Saturday, January 31, 2015


We've been studying Exodus in the Bible readings. We've spent a while discussing the hardening of Pharaoh's heart. People have been saying the same things I've heard for years: some think God hardened Pharaoh's heart first, others think Pharaoh hardened his own heart first.

I'm starting to think the bigger point is that when God hardened Pharaoh's heart, He got exactly the same results as when Pharaoh hardened his own heart. That is, man of his own will puts himself into the same hardness of heart that God brought to Pharaoh.

Occasionally God offers a divine commentary on Scripture, where one passage is a commentary on another. The story of Pharaoh's heart is one of those stories: Romans 9:14–22 is a divine commentary on the story of Pharaoh's destruction, and it really doesn't help very much. If anything, Romans 9 makes it more difficult.

Exodus 4:21 and Romans 9:14–20 are difficult passages. But the problem isn't that they're difficult to understand, it's that they're difficult to accept. What God actually tells Moses in Exodus 4:21–23 is something like this: "I want you to command Pharaoh to let My people go; and I will harden his heart so that he won't let them go, and then I will punish him for not listening." That's not very hard to understand, but it's really, really hard to accept, because it seems so unfair.

Romans 9 addresses this specific objection:

You will say to me then, “Why does He still find fault? For who resists His will?” (Romans 9:19, NASB).
And what is the scriptural reply to this question? It's very simple: who are you to judge God? (v. 20). That's not a very satisfying answer, but it is a deeply searching answer. It doesn't help us at all to understand Exodus 4, or even Romans 9:19. But it reveals our own hearts. And I have come to the conclusion that until we accept Romans 9:20, we can't really go on to the verses following. It's only after we accept the answer in that verse – that we have no right to judge God – that we can understand the following verses. And what do they say? That God has every right to take one man and show him mercy, while refusing to show mercy to someone else.

So let's go back to Pharaoh. Exodus tells us that before Moses ever spoke to Pharaoh, God had declared His intention to harden Pharaoh's heart "so that he will not let the people go" (v. 21). So yes, it was according to God's "determinate counsel" that Pharaoh did not listen: God was determined to destroy Pharaoh. But before there is any record at all of the state of Pharaoh's heart, the Scripture records his condemnation from his own lips: "Who is Jehovah that I should obey him?" (Exodus 5:2).

And this, I think, is a point we so often overlook in the story of Pharaoh. People who tend towards a "freewill" viewpoint spend a lot of time pointing out that Pharaoh hardened his own heart several times before God hardened it. People who tend towards an "election" viewpoint point out that God had already declared His intention to harden Pharaoh's heart before Moses ever spoke to him. (And as a point of fact, they're both correct.) But this is the bigger point, I think: whether it was God who hardened Pharaoh's heart, or Pharaoh himself (and Scripture teaches both), the result was the same. Fallen men and women may not be capable of coming to Christ on their own, but they are experts hardening their own hearts.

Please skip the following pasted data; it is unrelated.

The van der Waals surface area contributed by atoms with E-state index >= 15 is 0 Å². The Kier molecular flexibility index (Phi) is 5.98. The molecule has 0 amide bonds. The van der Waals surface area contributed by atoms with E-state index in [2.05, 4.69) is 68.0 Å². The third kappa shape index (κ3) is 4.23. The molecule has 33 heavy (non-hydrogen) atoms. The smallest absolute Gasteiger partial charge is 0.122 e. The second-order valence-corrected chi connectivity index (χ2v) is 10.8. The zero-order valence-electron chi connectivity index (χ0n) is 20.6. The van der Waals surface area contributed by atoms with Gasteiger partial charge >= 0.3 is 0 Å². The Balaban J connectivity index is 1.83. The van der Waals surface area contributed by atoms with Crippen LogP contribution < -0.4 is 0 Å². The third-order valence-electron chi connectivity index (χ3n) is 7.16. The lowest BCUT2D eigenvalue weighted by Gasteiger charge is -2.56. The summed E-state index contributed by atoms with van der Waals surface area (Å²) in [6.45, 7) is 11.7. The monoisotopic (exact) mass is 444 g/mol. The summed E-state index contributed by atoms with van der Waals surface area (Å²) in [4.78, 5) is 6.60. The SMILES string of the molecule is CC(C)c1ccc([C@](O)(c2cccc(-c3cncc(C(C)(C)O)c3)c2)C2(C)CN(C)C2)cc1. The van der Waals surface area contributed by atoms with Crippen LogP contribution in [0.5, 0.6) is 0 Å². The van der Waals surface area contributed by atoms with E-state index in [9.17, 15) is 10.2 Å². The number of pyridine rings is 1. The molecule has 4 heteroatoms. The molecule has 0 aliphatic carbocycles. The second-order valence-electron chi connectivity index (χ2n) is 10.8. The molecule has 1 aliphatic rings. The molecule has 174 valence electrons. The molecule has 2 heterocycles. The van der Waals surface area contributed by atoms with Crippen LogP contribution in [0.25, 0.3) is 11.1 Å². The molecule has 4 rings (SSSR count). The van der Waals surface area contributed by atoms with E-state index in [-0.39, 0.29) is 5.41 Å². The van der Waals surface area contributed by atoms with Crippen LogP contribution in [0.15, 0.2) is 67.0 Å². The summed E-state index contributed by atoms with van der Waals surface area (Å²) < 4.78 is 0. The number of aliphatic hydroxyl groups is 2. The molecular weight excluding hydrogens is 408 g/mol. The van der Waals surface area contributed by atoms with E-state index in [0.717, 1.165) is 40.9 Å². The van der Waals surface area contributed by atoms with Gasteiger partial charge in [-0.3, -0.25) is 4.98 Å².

Which takes us back to this: Men and women – sons and daughters of Adam – are not only guilty sinners, they are lost, guilty sinners. I listened to a sermon several times over the last month or so on "The Dangers of Calvinism and Arminianism". It was really more of a long rant about "calvinists" than anything else. What I found interesting was that the speaker kept insisting the Scripture teaches a "whosoever will Gospel". This preacher would doubtless classify me as a "calvinist"; but I, too, believe Scripture teaches a "whosoever will Gospel". The problem isn't that the Gospel is limited, the problem is that men and women in and of themselves won't. The problem is that "whosoever will" is an empty set. No one wills. That's what Romans 3:10–18 teaches, right? None seeks after God. It's not so much that God prevents sinners from believing (although Matthew 13:13–16 seem to indicate He sometimes does), it's that there is no chance anyone would seek after God without His active interference. Which is, after all, what the Lord Jesus explicitly taught in John 6:37–44, but perhaps we'll save those verses for another time.


Joshua said...

"God had not made Pharaoh's heart bad, it was so already; but He hardened it, that He might glorify His name and power in all the earth. Thus He shews mercy to whom He will, and whom He will He hardens." JN Darby, On the Epistle to the Romans, Collected Writings,vol.33

fsg said...

We were studying Romans 9 last night, as it happens.

It's interesting that Paul responds to the question he anticipates about God's injustice (9:14) by talking repeatedly about God's mercy (v 15 x 4; v 16, 18).

The big question is, why doesn't God treat everyone the same? Those who object to it say that God is unfair; those who delight in it say that God is being merciful.